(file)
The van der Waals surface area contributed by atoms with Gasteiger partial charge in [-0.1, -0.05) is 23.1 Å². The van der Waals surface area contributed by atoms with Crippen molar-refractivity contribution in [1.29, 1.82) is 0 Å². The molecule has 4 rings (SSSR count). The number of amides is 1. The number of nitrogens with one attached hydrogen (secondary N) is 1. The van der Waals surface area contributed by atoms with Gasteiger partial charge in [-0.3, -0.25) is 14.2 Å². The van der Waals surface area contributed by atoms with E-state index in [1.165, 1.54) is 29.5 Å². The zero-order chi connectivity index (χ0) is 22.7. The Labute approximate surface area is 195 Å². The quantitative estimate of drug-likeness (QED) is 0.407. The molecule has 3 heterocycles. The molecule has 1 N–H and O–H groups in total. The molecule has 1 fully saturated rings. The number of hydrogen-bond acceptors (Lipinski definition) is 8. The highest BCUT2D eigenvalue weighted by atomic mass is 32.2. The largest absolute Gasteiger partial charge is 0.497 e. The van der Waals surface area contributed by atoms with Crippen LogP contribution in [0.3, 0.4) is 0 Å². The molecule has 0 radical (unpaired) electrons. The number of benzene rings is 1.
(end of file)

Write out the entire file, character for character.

The van der Waals surface area contributed by atoms with Gasteiger partial charge in [-0.1, -0.05) is 23.1 Å². The van der Waals surface area contributed by atoms with Crippen molar-refractivity contribution in [1.29, 1.82) is 0 Å². The molecule has 4 rings (SSSR count). The number of amides is 1. The number of nitrogens with one attached hydrogen (secondary N) is 1. The van der Waals surface area contributed by atoms with Gasteiger partial charge in [-0.3, -0.25) is 14.2 Å². The van der Waals surface area contributed by atoms with E-state index in [1.165, 1.54) is 29.5 Å². The zero-order chi connectivity index (χ0) is 22.7. The Labute approximate surface area is 195 Å². The quantitative estimate of drug-likeness (QED) is 0.407. The molecule has 3 heterocycles. The molecule has 1 N–H and O–H groups in total. The molecule has 1 fully saturated rings. The number of hydrogen-bond acceptors (Lipinski definition) is 8. The highest BCUT2D eigenvalue weighted by atomic mass is 32.2. The largest absolute Gasteiger partial charge is 0.497 e. The van der Waals surface area contributed by atoms with Crippen LogP contribution in [0.3, 0.4) is 0 Å². The molecule has 0 radical (unpaired) electrons. The number of benzene rings is 1.